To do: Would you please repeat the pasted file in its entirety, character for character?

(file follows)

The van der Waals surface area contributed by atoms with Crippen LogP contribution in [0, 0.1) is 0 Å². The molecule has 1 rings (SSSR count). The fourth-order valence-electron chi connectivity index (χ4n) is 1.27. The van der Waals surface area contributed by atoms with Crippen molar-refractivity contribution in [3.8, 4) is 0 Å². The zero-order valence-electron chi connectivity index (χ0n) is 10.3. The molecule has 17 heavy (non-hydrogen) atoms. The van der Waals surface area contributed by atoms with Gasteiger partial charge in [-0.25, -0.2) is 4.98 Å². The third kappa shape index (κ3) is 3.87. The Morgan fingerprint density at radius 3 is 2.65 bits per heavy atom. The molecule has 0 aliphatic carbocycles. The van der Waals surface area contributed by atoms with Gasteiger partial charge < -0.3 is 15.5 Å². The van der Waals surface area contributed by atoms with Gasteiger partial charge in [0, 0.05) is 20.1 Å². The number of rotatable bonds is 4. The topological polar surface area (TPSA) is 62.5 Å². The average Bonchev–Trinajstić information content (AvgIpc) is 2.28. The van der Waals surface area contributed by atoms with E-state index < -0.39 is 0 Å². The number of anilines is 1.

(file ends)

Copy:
The van der Waals surface area contributed by atoms with Crippen LogP contribution in [0, 0.1) is 0 Å². The molecule has 1 rings (SSSR count). The fourth-order valence-electron chi connectivity index (χ4n) is 1.27. The van der Waals surface area contributed by atoms with Crippen molar-refractivity contribution in [3.8, 4) is 0 Å². The zero-order valence-electron chi connectivity index (χ0n) is 10.3. The molecule has 17 heavy (non-hydrogen) atoms. The van der Waals surface area contributed by atoms with Gasteiger partial charge in [-0.25, -0.2) is 4.98 Å². The third kappa shape index (κ3) is 3.87. The Morgan fingerprint density at radius 3 is 2.65 bits per heavy atom. The molecule has 0 aliphatic carbocycles. The van der Waals surface area contributed by atoms with Gasteiger partial charge < -0.3 is 15.5 Å². The van der Waals surface area contributed by atoms with Gasteiger partial charge in [0, 0.05) is 20.1 Å². The number of rotatable bonds is 4. The topological polar surface area (TPSA) is 62.5 Å². The average Bonchev–Trinajstić information content (AvgIpc) is 2.28. The van der Waals surface area contributed by atoms with E-state index < -0.39 is 0 Å². The number of anilines is 1.